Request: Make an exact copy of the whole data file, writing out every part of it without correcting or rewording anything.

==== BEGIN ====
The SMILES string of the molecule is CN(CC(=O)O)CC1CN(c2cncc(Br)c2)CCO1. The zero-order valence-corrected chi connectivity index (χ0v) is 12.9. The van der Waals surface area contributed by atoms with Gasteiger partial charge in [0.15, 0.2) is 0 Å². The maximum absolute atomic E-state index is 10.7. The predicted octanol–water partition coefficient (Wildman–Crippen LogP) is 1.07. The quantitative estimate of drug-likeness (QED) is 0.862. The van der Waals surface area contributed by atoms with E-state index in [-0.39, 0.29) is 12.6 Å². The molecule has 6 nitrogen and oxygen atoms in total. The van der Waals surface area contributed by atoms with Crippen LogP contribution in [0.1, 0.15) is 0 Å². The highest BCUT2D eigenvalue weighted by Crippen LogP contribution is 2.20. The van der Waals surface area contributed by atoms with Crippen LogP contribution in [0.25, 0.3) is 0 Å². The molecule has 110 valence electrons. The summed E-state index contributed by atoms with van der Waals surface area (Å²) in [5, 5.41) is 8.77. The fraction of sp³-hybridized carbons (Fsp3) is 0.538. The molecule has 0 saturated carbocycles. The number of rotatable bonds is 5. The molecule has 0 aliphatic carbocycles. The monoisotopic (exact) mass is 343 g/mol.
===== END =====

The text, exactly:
The SMILES string of the molecule is CN(CC(=O)O)CC1CN(c2cncc(Br)c2)CCO1. The zero-order valence-corrected chi connectivity index (χ0v) is 12.9. The van der Waals surface area contributed by atoms with Gasteiger partial charge in [0.15, 0.2) is 0 Å². The maximum absolute atomic E-state index is 10.7. The predicted octanol–water partition coefficient (Wildman–Crippen LogP) is 1.07. The quantitative estimate of drug-likeness (QED) is 0.862. The van der Waals surface area contributed by atoms with E-state index in [-0.39, 0.29) is 12.6 Å². The molecule has 6 nitrogen and oxygen atoms in total. The van der Waals surface area contributed by atoms with Crippen LogP contribution in [0.1, 0.15) is 0 Å². The highest BCUT2D eigenvalue weighted by Crippen LogP contribution is 2.20. The van der Waals surface area contributed by atoms with Crippen LogP contribution in [0.25, 0.3) is 0 Å². The molecule has 110 valence electrons. The summed E-state index contributed by atoms with van der Waals surface area (Å²) in [5, 5.41) is 8.77. The fraction of sp³-hybridized carbons (Fsp3) is 0.538. The molecule has 0 saturated carbocycles. The number of rotatable bonds is 5. The molecule has 0 aliphatic carbocycles. The monoisotopic (exact) mass is 343 g/mol.